Volume 1 No. 1, 2016
 
 
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Insight Nephrology>>  Volume 1 Issue 1, 2016
Giant Symptomatic Polycystic Kidneys
Federico Conti , Stefano Di Bella and Andrea Gori
 
Abstract: Background: Autosomal Dominant Polycystic Kidney Disease (ADPKD) is one of the most common inherited kidney diseases and is the 4th commonest reason for dialysis. ADPKD is usually diagnosed in the 4th decade of life and is caused by mutations in genes PKD1 (80%) and PKD2 (20%). In the late stages ADPKD is characterised by fibrosis and inflammatory damage, which leads to complications and rapid progressive deterioration of the kidney. Methodology: Through an educational radiological imaging, a clinical case of a patient with giant polycystic kidneys who experienced an infectious complication prompting kidney removal was described. Results: Fifty nine years old woman with end-stage chronic kidney disease due to ADPKD was admitted presenting with left flank pain, fever, tachycardia, haematuria and dyspnea. Blood examination showed leukocytosis (46700 cells μL–1), elevation of inflammatory indexes and raised serum creatinine (8.9 mg dL–1). An abdominal CT scan showed kidneys 3 time bigger than normal (~30 cm each) and super-infected cysts. Severe sepsis with bacteremia from extended spectrum β-lactamase producing E. coli was diagnosed. The patient was managed with percutaneous drainage of the larger abscess (removing 1.2 L of pus) and intravenous meropenem. A bilateral nephrectomy was planned in order to prevent further infections and to reduce dyspnea due to diaphragm compression. Conclusion: Patients with ADPKD usually suffer from complications such as recurrent infections of the urinary tract, cyst haemorrhage and symptoms related to mass and nephrolithiasis. Although, treatments which prevent progression to the end-stage renal disease are not available, early detection and treatment of hypertension can prevent kidney damage. Total kidney volume may predict the future need for nephrectomy but may be particularly warranted if complications arise e.g., abdominal symptoms, recurrent infections, haemorrhage and cystic lesions suspected for neoplasm.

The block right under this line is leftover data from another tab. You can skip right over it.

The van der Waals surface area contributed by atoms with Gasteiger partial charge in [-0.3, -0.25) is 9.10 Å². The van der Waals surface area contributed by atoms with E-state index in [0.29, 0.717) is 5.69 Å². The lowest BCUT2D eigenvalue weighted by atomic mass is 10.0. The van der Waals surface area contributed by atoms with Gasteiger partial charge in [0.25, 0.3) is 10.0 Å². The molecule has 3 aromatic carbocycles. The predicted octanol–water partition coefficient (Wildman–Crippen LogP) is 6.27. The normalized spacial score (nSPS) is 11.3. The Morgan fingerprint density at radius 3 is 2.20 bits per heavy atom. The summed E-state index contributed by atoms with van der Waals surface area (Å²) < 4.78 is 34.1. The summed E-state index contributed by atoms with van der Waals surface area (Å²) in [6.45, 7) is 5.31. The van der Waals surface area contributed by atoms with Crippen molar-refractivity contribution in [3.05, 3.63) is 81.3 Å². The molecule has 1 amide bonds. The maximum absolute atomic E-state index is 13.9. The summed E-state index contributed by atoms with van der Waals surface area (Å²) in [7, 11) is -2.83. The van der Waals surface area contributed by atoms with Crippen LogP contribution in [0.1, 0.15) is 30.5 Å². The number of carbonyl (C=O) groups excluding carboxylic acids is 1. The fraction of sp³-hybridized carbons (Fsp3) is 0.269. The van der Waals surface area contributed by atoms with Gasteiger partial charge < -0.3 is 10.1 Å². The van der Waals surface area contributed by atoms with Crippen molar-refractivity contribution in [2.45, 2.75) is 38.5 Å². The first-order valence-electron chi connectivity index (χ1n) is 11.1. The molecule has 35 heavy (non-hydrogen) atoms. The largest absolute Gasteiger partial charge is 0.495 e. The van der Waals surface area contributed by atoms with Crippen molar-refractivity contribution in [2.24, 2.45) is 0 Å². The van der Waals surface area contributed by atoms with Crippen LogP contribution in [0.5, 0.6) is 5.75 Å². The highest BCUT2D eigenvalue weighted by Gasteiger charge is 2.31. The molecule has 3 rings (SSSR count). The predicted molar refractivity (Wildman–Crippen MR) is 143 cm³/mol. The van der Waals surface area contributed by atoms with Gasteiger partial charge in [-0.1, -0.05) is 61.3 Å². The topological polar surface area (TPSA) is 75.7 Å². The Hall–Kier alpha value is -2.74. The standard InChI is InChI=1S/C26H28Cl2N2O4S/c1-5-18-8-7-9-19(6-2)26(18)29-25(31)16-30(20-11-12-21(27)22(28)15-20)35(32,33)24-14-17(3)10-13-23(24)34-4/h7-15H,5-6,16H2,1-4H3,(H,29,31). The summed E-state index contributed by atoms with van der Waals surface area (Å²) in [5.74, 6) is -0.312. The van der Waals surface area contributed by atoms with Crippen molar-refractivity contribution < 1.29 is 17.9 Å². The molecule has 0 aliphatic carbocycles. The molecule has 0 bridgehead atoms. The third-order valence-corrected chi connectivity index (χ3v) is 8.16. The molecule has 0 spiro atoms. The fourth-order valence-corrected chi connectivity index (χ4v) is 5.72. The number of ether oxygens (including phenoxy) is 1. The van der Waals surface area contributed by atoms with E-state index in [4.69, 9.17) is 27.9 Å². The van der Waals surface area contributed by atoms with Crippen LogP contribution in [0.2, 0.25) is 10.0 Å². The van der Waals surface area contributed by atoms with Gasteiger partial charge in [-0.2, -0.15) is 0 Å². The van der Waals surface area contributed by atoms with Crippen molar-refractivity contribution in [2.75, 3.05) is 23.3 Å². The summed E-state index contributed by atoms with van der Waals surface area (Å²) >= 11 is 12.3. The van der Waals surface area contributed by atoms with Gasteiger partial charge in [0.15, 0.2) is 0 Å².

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    How to Cite:
Federico Conti, Stefano Di Bella and Andrea Gori , 2016. Giant Symptomatic Polycystic Kidneys. Insight Nephrology, 1: 1-2
DOI: 10.5567/NEPHROLOGY-IK.2016.1.2
 
 
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